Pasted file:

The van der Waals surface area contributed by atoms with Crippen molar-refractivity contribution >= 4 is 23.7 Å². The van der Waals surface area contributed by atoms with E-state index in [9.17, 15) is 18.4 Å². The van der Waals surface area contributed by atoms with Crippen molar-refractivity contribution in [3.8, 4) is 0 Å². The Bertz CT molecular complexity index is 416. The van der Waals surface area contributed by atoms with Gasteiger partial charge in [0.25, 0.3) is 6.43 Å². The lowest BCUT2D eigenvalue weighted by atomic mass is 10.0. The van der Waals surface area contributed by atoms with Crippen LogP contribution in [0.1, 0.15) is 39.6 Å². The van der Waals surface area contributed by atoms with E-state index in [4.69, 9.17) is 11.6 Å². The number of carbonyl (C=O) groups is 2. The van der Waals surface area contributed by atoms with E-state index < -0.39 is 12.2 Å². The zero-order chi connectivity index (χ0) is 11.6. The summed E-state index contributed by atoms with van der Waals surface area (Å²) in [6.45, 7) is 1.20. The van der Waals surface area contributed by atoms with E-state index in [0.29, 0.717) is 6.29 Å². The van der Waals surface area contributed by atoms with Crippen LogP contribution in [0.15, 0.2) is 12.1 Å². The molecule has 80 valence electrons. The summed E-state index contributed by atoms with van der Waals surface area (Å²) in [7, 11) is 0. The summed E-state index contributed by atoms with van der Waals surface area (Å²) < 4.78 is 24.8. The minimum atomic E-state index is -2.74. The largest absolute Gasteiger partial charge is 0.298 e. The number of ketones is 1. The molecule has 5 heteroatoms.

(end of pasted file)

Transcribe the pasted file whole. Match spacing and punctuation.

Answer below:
The van der Waals surface area contributed by atoms with Crippen molar-refractivity contribution >= 4 is 23.7 Å². The van der Waals surface area contributed by atoms with E-state index in [9.17, 15) is 18.4 Å². The van der Waals surface area contributed by atoms with Crippen molar-refractivity contribution in [3.8, 4) is 0 Å². The Bertz CT molecular complexity index is 416. The van der Waals surface area contributed by atoms with Gasteiger partial charge in [0.25, 0.3) is 6.43 Å². The lowest BCUT2D eigenvalue weighted by atomic mass is 10.0. The van der Waals surface area contributed by atoms with Crippen LogP contribution in [0.1, 0.15) is 39.6 Å². The van der Waals surface area contributed by atoms with E-state index in [4.69, 9.17) is 11.6 Å². The number of carbonyl (C=O) groups is 2. The van der Waals surface area contributed by atoms with E-state index < -0.39 is 12.2 Å². The zero-order chi connectivity index (χ0) is 11.6. The summed E-state index contributed by atoms with van der Waals surface area (Å²) in [6.45, 7) is 1.20. The van der Waals surface area contributed by atoms with E-state index in [0.29, 0.717) is 6.29 Å². The van der Waals surface area contributed by atoms with Crippen LogP contribution in [0.15, 0.2) is 12.1 Å². The molecule has 80 valence electrons. The summed E-state index contributed by atoms with van der Waals surface area (Å²) in [7, 11) is 0. The summed E-state index contributed by atoms with van der Waals surface area (Å²) < 4.78 is 24.8. The minimum atomic E-state index is -2.74. The largest absolute Gasteiger partial charge is 0.298 e. The number of ketones is 1. The molecule has 5 heteroatoms.